TCU women’s basketball digs deep to fix deficiencies

Posted Sunday, Nov. 03, 2013  comments  Print Reprints
More information TCU’s newcomers G Alexann Yancey, Sr., 5-8, transfer from OU C Klara Bradshaw, Fr. 6-6 G/F Jada Butts, Fr., 5-8 G AJ Alix, Fr., 5-6 G Alexia Standish, Jr. 5-8, will sit out this year per transfer rules

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Before the TCU women’s basketball team began its first campaign through Big 12 play last season, coach Jeff Mittie knew depth would be necessary.

At center, TCU lived and died by 6-foot-3 Latricia Lovings, one of only three players 6-foot-2 or taller on TCU’s roster. Even then, Lovings was undersized against the giants of the Big 12, such as Baylor’s Brittney Griner.

At point guard, TCU featured one of the conference’s best 3-point shooters, Zahna Medley.

It was a tough maiden voyage in the Big 12 for the Horned Frogs.

“Our young group, quite honestly, just got thrown in the fire,” Mittie said. “When you start three freshmen and you’re playing a bunch of freshmen, you have some lumps.”

However, with one recruiting class, Mittie has made strides toward building depth in those key positions, giving the team more versatility in several areas as the Horned Frogs head into their lone exhibition tonight against Southern Arkansas.

TCU now boasts one of the tallest women’s players in the country in 6-foot-6 freshman Klara Bradshaw.

Since the beginning of preseason practice, TCU has worked on a rotation that puts Lovings and Bradshaw together, giving Lovings the ability to take her team-best shot-blocking skills farther out to the perimeter.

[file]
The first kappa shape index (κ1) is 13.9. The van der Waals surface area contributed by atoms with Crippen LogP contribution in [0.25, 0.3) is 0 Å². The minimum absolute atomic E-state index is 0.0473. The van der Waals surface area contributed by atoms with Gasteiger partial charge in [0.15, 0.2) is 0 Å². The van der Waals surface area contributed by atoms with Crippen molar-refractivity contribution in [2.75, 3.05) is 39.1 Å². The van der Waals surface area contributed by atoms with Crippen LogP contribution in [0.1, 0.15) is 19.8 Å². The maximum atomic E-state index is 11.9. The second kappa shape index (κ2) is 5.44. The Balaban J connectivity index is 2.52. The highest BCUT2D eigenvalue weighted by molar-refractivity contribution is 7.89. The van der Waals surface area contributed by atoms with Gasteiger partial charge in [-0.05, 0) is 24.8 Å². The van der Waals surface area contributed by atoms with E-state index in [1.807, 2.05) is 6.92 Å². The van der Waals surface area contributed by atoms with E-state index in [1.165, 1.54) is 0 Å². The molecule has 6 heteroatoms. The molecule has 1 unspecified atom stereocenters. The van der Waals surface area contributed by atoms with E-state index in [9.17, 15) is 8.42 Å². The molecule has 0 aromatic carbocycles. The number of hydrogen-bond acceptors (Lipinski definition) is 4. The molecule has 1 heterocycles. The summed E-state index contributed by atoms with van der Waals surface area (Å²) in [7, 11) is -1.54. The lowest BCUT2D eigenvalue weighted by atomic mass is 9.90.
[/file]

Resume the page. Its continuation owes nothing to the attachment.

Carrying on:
It also allows Mittie more versatility in defensive sets, as TCU was forced to stick with a 2-3 zone through most of last season to help a smaller lineup.

However, rebounding will still be a priority for Mittie, he said.

“While we’re bigger, young centers don’t chase rebounds,” Mittie said. “They get rebounds because they’re bigger and taller and that’s just not how you get rebounds in college.”

Bradshaw has already made an instant impact on the program by giving Lovings a taller look defensively.

“In practice, last year, it was me and another center that was about the same height, so it didn’t challenge me to score over a taller person, but Klara, being strong as a freshman, she’s helping me score over bigger people so when conference starts it will help me against those bigger teams,” Lovings said.

Along the same lines, TCU’s biggest addition at point guard will not play this season due to NCAA transfer rules.

TCU picked up Colleyville native and Texas A&M transfer Alexia Standish over the summer and her competition with Medley has caught Mittie’s attention.

“I thought their workouts individually have been better than any point guard workouts I’ve had in my 20 years as a coach and I think it’s directly related to those two competing against each other,” he said.

Mittie also said he believes this is the deepest point guard corps he’s had in his 14-year tenure at TCU, which will allow Medley the opportunity to move into a shooting guard role as the team works to get her shots in offensive sets.

“I think we’ve got to get Medley as many shots as we can get her and if we have to ice her arm down after each game, we’ll ice her arm down after each game,” Mittie said.

It was a rough introduction to the Big 12 last season, as TCU finished 2-16 in conference play and lost in the first round of the Big 12 tournament. But that hasn’t stopped optimism that with experience gained and plenty of new faces, TCU’s sophomore year will be a rebound.

“We’re going into this season with a chip on our shoulder,” Lovings said. “We felt like we could have won a lot more games than two last year in conference play. Once the season starts, we’re playing with the intention to win the Big 12 or at least be in the top 5.”

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